Chile on Friday acquired a short-term liquidity line (SLL) of about $ 3.5 billion from the International Monetary Fund (IMF), aimed at supporting the South American country’s economy as it recovers from the COVID-19 epidemic.
Chilean authorities have also informed the IMF of their decision to withdraw from their current two-year flexible credit line, which is due to expire at the end of the month.
The credit line has no conditions and provides “predictable, revolving and renewable liquidity assistance in foreign currency,” Anna Corbacho, head of Chile’s mission to the IMF, told reporters on Friday.
Chilean authorities plan to consider renewable SLLs as “precautionary”, the IMF said in a statement.
Korbacho said a strong vaccination campaign has led copper-producing countries globally to fight Kovid-19 and help the country return to pre-epidemic output levels by 2021.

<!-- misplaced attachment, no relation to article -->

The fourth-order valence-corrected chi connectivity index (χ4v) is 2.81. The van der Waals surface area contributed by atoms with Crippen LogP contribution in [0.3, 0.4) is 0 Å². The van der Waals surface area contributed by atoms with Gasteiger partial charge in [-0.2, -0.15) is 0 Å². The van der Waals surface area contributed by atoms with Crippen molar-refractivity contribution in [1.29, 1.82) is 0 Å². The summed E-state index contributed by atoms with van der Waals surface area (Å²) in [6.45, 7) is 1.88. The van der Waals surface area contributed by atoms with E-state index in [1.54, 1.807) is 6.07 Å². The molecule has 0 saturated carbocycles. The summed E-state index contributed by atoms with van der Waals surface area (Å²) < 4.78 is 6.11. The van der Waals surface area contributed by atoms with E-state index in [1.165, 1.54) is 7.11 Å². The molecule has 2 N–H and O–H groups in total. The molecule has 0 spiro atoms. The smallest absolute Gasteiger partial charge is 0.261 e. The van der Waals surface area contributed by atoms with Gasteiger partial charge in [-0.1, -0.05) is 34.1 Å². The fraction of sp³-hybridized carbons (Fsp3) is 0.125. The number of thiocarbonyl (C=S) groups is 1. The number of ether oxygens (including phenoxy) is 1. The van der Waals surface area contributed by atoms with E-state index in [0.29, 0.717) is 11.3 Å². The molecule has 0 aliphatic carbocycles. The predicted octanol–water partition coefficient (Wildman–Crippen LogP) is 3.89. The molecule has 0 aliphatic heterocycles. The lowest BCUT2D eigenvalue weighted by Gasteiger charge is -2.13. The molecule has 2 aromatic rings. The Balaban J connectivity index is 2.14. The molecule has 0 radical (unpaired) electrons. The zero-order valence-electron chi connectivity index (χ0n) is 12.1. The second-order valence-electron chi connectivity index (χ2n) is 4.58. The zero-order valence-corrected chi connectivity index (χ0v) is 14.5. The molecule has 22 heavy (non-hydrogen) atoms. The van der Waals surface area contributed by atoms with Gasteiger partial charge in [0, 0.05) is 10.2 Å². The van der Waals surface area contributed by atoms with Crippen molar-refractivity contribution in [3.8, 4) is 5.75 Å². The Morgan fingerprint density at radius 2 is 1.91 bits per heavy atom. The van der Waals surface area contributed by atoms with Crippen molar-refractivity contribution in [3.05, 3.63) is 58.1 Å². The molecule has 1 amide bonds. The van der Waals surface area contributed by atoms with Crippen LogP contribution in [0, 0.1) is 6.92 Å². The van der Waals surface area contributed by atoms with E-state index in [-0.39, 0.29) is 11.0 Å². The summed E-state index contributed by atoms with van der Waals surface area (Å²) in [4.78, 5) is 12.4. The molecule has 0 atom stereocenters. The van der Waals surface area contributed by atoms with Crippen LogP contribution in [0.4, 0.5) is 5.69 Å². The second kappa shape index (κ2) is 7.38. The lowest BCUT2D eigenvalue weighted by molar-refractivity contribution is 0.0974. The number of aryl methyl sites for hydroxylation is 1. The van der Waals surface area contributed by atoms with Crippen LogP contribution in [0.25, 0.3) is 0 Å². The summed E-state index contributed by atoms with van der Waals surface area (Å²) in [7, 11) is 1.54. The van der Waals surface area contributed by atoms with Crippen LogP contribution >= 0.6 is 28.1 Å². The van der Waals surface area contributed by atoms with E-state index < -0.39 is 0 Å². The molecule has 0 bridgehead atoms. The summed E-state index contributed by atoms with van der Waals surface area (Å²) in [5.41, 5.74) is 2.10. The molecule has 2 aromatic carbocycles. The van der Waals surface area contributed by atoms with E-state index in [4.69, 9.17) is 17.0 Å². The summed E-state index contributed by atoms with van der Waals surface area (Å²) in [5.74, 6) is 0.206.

In a statement, Bo Lee, Deputy Managing Director of the IMF, credited Chile with “a very strong fundamental and a sustainable track record of policy framework and policy implementation that has supported the country’s resilience in the face of major shocks.”
Chile’s central bank echoed the IMF in a statement, citing “normalization of exceptional measures implemented during the epidemic and low risks related to health emergencies” as reasons for adopting the SLL.
The Chilean Interior Ministry did not immediately respond to a request for comment. (Reporting by Peter Frontini, Carolina Police and Brendon O’Boyle; Editing by Sandra Mailer and Bill Barcrot)